For the past three years, a massive (and still unfolding) public corruption scandal known as “Operation “Car Wash” has rocked Brazil.
The scandal includes allegations of widespread kickbacks and money laundering schemes connected to construction contracts with the state-owned Petrobras oil company.
Now, the country is confronting another major embarrassment.
According to The Wall Street Journal, a number of big Brazilian meatpacking companies allegedly participated in a scheme to falsify sanitation certifications for beef, chicken, and other meat and animal feed products.
Bloomberg reports that the food producers allegedly “bribed government officials to approve the sale of spoiled meat” and added cardboard to meat products, or used acid used to mask the smell of tainted meat.
The sad news for Brazilians is that these corruption scandals could have been anticipated, and maybe even avoided.
Brazil’s scores in the annual Heritage Foundation Index of Economic Freedom had been deteriorating for the decade when former Presidents “Lula” da Silva and Dilma Rousseff had been in office. Both represented the leftist/populist Workers’ Party, “Partido dos Trabalhadores.”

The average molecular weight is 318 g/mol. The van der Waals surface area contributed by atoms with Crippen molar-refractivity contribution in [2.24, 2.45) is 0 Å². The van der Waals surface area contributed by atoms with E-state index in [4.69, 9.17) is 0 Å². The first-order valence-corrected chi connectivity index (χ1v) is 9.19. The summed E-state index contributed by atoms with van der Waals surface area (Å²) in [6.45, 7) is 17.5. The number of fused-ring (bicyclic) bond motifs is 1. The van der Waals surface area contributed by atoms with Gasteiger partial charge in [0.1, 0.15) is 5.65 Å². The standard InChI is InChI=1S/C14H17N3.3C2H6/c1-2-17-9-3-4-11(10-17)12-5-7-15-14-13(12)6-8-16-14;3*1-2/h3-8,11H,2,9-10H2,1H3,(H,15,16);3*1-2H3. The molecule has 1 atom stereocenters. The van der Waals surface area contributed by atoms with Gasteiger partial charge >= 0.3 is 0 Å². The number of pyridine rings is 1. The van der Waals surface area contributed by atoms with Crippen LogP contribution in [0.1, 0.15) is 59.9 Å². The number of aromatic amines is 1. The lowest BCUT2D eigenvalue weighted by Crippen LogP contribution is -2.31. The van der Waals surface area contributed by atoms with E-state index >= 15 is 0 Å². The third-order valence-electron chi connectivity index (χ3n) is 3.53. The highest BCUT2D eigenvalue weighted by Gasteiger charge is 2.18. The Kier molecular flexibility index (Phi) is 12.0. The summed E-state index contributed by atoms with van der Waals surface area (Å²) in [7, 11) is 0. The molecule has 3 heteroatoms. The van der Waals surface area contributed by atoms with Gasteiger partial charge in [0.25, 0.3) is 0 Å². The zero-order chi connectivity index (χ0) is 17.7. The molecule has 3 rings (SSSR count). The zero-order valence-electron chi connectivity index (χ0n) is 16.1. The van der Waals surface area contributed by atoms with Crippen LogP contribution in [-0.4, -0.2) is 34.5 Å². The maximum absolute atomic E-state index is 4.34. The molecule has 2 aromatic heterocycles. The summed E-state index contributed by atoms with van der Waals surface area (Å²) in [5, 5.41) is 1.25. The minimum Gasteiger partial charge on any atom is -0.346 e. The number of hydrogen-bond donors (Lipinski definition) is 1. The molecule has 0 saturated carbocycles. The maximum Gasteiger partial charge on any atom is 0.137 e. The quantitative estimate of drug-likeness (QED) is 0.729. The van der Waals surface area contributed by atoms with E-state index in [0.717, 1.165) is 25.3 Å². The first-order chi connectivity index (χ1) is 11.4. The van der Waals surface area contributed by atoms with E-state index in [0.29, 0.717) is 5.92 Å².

As noted in a recent Heritage Foundation report on economic freedom in Latin America, the last time Brazil received an overall economic freedom score above 60—the minimum for a country to be considered moderately free—was in 2006.
Notably, the country’s score began going downhill when da Silva took office in 2003 and began reversing the liberalization reforms of his center-right predecessor, President Fernando Henrique Cardoso.
At the end of the Cardoso era, Brazil’s rank on the 2003 Transparency International Corruption Perception Index was 54th out of 133 countries listed.
By the time Rousseff was impeached and removed from office in 2016 on charges of administrative misconduct, Brazil’s corruption ranking had dropped to 79th of 176 countries.
As The Wall Street Journal’s Mary O’Grady has reported, cronyist sleaze from Brazil has spread throughout the region in Latin America. The primary agent for that strain of corruption is Brazilian construction giant Odebrecht, a big beneficiary of contracts from Brazil’s “opaque” national development bank called BNDES.
As Brazil works its way out of this morass of corruption, let’s hope a new generation of political leadership arises that is determined to improve the rule of law and put Brazil back onto the path toward economic freedom.
This piece originally appeared in The Daily Signal